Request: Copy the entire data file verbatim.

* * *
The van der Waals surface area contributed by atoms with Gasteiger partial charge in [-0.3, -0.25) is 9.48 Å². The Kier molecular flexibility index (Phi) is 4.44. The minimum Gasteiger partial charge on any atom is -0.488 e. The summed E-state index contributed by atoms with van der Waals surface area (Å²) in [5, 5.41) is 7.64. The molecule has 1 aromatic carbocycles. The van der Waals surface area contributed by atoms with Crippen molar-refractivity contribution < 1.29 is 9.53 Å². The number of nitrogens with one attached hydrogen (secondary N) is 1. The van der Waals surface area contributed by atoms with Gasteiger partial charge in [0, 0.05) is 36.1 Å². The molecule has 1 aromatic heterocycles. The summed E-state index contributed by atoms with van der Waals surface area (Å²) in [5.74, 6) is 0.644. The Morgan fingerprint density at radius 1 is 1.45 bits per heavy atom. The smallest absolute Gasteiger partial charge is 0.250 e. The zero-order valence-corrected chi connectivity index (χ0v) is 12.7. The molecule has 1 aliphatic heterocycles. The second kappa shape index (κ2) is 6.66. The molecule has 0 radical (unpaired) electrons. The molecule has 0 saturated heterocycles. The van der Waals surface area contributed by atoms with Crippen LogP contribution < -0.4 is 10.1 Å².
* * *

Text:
The van der Waals surface area contributed by atoms with Gasteiger partial charge in [-0.3, -0.25) is 9.48 Å². The Kier molecular flexibility index (Phi) is 4.44. The minimum Gasteiger partial charge on any atom is -0.488 e. The summed E-state index contributed by atoms with van der Waals surface area (Å²) in [5, 5.41) is 7.64. The molecule has 1 aromatic carbocycles. The van der Waals surface area contributed by atoms with Crippen molar-refractivity contribution < 1.29 is 9.53 Å². The number of nitrogens with one attached hydrogen (secondary N) is 1. The van der Waals surface area contributed by atoms with Gasteiger partial charge in [0, 0.05) is 36.1 Å². The molecule has 1 aromatic heterocycles. The summed E-state index contributed by atoms with van der Waals surface area (Å²) in [5.74, 6) is 0.644. The Morgan fingerprint density at radius 1 is 1.45 bits per heavy atom. The smallest absolute Gasteiger partial charge is 0.250 e. The zero-order valence-corrected chi connectivity index (χ0v) is 12.7. The molecule has 1 aliphatic heterocycles. The second kappa shape index (κ2) is 6.66. The molecule has 0 radical (unpaired) electrons. The molecule has 0 saturated heterocycles. The van der Waals surface area contributed by atoms with Crippen LogP contribution < -0.4 is 10.1 Å².